Good luck with that, guys . . .


With so many [electric] cars getting ready to ship out to customers Elon Musk recently stated that he will need the world’s entire lithium supply annually in order to meet demand.

. . .

Musk’s biggest competitor, Warren Buffet’s BYD, has also echoed the challenges facing the industry. Buffet’s company also says they are going to require the entire world’s lithium supply to meet demand.

And even car manufacturers are getting into the game. Volkswagen just invested $9 billion into the development of a battery factory, and Ford, Toyota, GM, and Nissan aren’t far behind.

There’s more at the link.

Good luck with that, guys.  What’s it to be?  Duke it out with boxing gloves?  Pistols at dawn?  However this is decided, it should make business and commerce much more of a spectator sport!



  1. It reminds me of how Siemens ended up out of the cell phone business in the late nineties; at the time there were only a few chip fabs making critical parts for cell phones. When one of the fabs had a major accident, the other manufacturers used their fall back plans with other fabs – Siemens hadn't made those fall back plans and was froze out of the industry all capacity was allocated to those who had plans and contracts for it and there was none left for Siemens.

    In a similar way, a limited supply will go to either the one willing to the one who contracted for it first, and it isn't contracted, then to the highest bidder. If there isn't enough supply to go around, then it won't go around.

    Of course, that assumes that all of these cars actually get built – demand has been lower than expected for several years, and even when there is demand, companies are having trouble meeting it: Tesla has recently been far from hitting their manufacturing targets, and I suspect other companies will also have trouble getting all of their new gadgets and technologies to work right, so the total demand for lithium will probably be less than the companies forecast.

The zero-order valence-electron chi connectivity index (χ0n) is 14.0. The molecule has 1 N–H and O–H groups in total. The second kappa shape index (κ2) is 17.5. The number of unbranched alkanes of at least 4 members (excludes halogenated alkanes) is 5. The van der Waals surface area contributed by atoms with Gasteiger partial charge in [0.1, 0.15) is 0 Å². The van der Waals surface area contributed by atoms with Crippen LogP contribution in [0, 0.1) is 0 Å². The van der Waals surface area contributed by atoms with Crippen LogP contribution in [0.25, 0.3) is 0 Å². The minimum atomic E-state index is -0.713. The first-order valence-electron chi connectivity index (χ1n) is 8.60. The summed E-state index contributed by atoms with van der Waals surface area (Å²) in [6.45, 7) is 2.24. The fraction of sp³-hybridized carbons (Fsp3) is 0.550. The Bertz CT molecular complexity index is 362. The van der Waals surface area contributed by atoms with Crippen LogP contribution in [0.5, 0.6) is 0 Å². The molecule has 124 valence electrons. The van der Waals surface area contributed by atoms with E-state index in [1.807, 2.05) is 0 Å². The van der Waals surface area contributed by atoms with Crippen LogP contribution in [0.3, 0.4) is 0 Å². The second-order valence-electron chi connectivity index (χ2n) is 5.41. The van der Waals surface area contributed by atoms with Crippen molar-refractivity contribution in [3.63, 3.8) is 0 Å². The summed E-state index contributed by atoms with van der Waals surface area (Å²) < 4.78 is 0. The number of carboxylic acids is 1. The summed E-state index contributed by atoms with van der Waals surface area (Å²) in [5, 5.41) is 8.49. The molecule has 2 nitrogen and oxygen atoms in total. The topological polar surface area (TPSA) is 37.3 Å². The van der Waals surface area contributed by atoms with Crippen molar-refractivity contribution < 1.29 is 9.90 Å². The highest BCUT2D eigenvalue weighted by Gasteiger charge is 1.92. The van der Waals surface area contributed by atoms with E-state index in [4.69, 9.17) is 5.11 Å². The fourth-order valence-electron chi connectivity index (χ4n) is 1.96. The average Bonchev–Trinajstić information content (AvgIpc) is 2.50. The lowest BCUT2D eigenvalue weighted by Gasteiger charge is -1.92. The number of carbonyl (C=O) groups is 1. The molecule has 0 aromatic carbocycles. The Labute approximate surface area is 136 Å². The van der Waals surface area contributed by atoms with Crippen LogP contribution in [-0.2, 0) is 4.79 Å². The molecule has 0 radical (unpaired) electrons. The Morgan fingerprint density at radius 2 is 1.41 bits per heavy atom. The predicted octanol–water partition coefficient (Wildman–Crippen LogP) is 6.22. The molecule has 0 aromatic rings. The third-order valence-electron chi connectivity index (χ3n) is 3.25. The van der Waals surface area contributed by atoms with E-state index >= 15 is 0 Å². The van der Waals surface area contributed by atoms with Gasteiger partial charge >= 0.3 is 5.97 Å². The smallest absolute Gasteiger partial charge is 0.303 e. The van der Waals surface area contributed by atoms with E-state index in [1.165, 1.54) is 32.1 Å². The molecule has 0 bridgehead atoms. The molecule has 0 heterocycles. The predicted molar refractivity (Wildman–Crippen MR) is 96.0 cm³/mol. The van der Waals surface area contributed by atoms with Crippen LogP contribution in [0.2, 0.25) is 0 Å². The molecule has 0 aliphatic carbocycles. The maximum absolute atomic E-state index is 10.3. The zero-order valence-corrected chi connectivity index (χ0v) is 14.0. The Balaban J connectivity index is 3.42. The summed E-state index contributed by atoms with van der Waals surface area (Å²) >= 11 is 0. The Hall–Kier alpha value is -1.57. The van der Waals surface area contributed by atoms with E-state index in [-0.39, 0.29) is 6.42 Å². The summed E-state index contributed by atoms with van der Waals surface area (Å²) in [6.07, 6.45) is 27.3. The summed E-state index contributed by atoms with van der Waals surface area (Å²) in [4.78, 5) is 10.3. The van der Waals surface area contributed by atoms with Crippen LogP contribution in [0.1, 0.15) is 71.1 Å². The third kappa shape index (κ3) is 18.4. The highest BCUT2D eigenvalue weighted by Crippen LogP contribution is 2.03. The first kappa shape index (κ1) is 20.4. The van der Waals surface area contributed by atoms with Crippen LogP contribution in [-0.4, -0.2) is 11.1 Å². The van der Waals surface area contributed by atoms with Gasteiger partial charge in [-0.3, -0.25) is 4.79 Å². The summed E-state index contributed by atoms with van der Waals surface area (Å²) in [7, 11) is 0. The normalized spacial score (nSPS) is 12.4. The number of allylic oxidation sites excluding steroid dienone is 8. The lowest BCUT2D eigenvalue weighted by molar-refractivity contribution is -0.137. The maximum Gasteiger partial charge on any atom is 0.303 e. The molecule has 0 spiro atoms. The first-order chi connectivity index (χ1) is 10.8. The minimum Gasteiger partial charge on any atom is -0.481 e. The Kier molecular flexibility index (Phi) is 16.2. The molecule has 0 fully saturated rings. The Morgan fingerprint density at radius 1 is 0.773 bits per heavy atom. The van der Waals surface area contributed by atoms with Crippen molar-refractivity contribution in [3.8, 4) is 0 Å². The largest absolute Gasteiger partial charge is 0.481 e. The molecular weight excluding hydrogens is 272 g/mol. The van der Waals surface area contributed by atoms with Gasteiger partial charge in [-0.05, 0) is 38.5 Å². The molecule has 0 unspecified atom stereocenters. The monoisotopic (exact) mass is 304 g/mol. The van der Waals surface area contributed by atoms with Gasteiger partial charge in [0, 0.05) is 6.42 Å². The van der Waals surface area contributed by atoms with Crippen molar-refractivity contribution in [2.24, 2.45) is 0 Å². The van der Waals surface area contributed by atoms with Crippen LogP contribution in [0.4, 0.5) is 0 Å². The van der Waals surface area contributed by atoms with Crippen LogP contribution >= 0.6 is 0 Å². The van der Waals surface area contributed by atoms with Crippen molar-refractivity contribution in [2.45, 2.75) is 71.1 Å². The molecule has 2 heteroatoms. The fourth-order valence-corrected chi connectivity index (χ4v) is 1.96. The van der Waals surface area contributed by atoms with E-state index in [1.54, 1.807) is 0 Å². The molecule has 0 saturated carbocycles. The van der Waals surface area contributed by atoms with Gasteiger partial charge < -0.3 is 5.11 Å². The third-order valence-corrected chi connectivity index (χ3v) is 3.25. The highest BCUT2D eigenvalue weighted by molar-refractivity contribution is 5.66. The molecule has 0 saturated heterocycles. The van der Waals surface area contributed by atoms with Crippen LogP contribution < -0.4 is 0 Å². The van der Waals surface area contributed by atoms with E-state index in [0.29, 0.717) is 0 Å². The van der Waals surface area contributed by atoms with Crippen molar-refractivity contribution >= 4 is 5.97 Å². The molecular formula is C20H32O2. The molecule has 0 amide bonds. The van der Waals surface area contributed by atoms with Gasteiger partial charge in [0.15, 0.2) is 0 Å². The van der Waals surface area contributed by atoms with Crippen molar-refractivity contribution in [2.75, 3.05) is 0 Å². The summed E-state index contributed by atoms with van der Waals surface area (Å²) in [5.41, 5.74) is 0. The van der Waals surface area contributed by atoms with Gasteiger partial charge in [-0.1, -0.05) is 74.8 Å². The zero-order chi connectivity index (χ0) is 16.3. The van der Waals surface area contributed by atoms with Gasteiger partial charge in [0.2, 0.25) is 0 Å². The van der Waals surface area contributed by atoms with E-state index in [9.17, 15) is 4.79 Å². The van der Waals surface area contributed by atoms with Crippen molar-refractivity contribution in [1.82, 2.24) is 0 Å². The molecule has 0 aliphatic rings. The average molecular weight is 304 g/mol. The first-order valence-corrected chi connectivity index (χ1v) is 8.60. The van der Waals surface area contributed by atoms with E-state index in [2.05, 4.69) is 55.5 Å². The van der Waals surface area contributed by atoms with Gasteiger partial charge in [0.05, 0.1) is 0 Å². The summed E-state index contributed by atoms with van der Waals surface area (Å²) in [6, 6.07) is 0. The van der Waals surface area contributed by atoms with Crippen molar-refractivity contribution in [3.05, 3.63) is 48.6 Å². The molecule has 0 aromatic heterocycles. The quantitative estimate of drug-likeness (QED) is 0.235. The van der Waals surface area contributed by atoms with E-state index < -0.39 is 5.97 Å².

AFAIK Bolivia has more than enough of the stuff, but is only going to process as much per year as the market will absorb.

    It is readily extractable as a byproduct from Icelandic geothermal power-plants.

    Simple economics dictates that if "shortage" causes the price to rise, new sources will become economical to exploit. The price has been all over the place in the past decade, but that hasn't dampened the increasing use of the stuff so far.

  3. I expect that while there'll be a price blip, the only real question is how quickly new production can ramp up. It is definitely NOT zero lag time.

  4. So far, the future has been boring and decidedly un-futuristic. A cyberpunk shooting war between tech companies over the right to extract scarce resources from third-world countries would go a long way to alleviating that.

  5. Quirel,

    I doubt it will be a war directly between tech companies. But it might be expressed as a conflict between their nation state sponsors. Hillary putting the prestige and national security team support behind Tesla, Frau Merkel supporting VW, and China supporting their battery manufacturers.

    I do not see how it could, but our leaders are doing a lot of really stupid stuff lately. Why not start a world war?

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